Although the Criminal Alien Deportation Enforcement Act can’t bring back Casey Chadwick, who was murdered two years ago by an illegal immigrant whose country wouldn’t take him back, it can help prevent future criminal aliens from harming Americans in the future.
The proposed law, introduced by Rep. Brian Babin (R-TX), would force countries to take back their illegal immigrant citizens or risk losing travel visa privileges and foreign aid.
“The problem is hundreds of Americans are being robbed, assaulted, raped or murdered every year by criminal aliens who are then released back onto the streets because their countries of origins refuse to take them back,” Babin said, reports FoxNews.com. “I have personally met with a number of these victims, or if the victim is deceased, I have met with their families. It is heart-wrenching.”
Jean Jaques, an illegal immigrant from Haiti, was sentenced to 60 years in prison for murdering Chadwick in 2015. He had been in the U.S. illegally since 1992 and already been in prison for 17 years for attempted murder, among other charges, but Haiti refused to repatriate him—even though the U.S. tried to send him back three times.
A 2001 Supreme Court ruling held that illegal immigrants whose home countries won’t take them back cannot be detained indefinitely. So, after being held for 205 days, Jacques was let go. Not even six months had passed before he stabbed Chadwick to death in her apartment.
“For the sake of Casey and thousands of other Americans who have been victimized, it is time we start putting the safety of our citizens first and stop this revolving door that is allowing dangerous criminals who should be deported back onto our streets,” Babin said.
A House Oversight and Government Reform Committee hearing in April documented that since 2013, 86,288 illegal immigrants have committed 231,074 crimes after being released from prison. Many of those illegal immigrants are ultimately deported, but some 2,166 who had served their time for various crimes were released last year when their home countries refused to take them back.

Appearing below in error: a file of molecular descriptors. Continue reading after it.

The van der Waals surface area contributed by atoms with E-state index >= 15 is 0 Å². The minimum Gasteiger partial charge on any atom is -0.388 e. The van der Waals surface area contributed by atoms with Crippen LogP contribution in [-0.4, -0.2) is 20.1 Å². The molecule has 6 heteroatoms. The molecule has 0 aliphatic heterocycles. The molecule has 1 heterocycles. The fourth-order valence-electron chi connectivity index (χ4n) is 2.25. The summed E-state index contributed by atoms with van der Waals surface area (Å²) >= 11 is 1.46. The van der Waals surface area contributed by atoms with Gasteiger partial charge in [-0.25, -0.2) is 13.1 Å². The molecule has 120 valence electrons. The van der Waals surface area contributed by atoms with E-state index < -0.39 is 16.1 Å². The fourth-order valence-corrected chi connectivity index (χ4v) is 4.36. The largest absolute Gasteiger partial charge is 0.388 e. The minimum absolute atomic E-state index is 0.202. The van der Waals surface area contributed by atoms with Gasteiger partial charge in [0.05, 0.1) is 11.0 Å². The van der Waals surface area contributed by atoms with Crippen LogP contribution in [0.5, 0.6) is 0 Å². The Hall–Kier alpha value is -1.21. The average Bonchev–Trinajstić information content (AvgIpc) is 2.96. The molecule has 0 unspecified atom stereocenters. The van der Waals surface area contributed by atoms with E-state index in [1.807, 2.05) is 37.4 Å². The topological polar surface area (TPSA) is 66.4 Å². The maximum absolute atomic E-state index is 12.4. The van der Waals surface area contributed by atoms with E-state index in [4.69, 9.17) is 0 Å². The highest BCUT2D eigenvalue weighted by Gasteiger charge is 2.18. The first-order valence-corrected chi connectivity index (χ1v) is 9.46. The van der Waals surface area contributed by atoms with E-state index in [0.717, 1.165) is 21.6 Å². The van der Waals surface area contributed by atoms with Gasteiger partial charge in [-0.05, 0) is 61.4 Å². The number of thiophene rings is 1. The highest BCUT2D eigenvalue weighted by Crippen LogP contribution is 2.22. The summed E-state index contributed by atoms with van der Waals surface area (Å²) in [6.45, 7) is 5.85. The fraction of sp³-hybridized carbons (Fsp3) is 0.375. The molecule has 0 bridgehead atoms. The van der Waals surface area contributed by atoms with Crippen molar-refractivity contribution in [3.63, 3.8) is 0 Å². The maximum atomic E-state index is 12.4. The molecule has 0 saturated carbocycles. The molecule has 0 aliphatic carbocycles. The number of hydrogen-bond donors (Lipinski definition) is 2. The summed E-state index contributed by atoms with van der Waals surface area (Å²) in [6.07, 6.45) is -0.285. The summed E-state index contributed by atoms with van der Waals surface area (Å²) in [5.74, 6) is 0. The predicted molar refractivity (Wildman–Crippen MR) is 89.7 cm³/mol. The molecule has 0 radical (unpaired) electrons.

Babin’s bill would require the Department of Homeland Security report to Congress every three months the names of uncooperative countries. The federal government would then withhold foreign aid to those countries while the State Department would suspend travel visas.
According to Jessica Vaughan, the director of policy studies for the Center for Immigration Studies, 20 countries currently refuse to cooperate with the U.S., while more than 60 others make the process extremely difficult.
If what happened with Gambia is any indication, punishing countries that refuse to repatriate their citizens works.
The State Department has imposed visa sanctions only once, on Gambia, just a few months ago, which worked right away, Vaughan said.
“All they had to do was stop issuing visas to Gambian government officials, and they suddenly started cooperating, within weeks, which is fast in the diplomatic context,” Vaughan said.
Under current law, the State Department must impose sanctions upon request of the Department of Homeland Security, but that rarely happens, said Vaughan.
Claude Arnold, a former U.S. Immigration and Customs Enforcement special agent in charge of Homeland Security Investigations, said in past administrations, DHS would raise this issue to the State Department but nothing would ever happen. He believes under this proposed bill, will be more Congressional oversight.
“The U.S. is the center of international trade. As soon as businesses are not allowed to come to the U.S. to do business internationally, that’s all it would take,” Arnold said. “Those countries would start accepting back their deportees immediately because they would get such pressure from their citizenry who would be hurt financially.”
The bill has “renewed interest” with Donald Trump’s election, according to Babin, because the president-elect “has voiced his strong support for punishing countries that refuse to accept deportations.”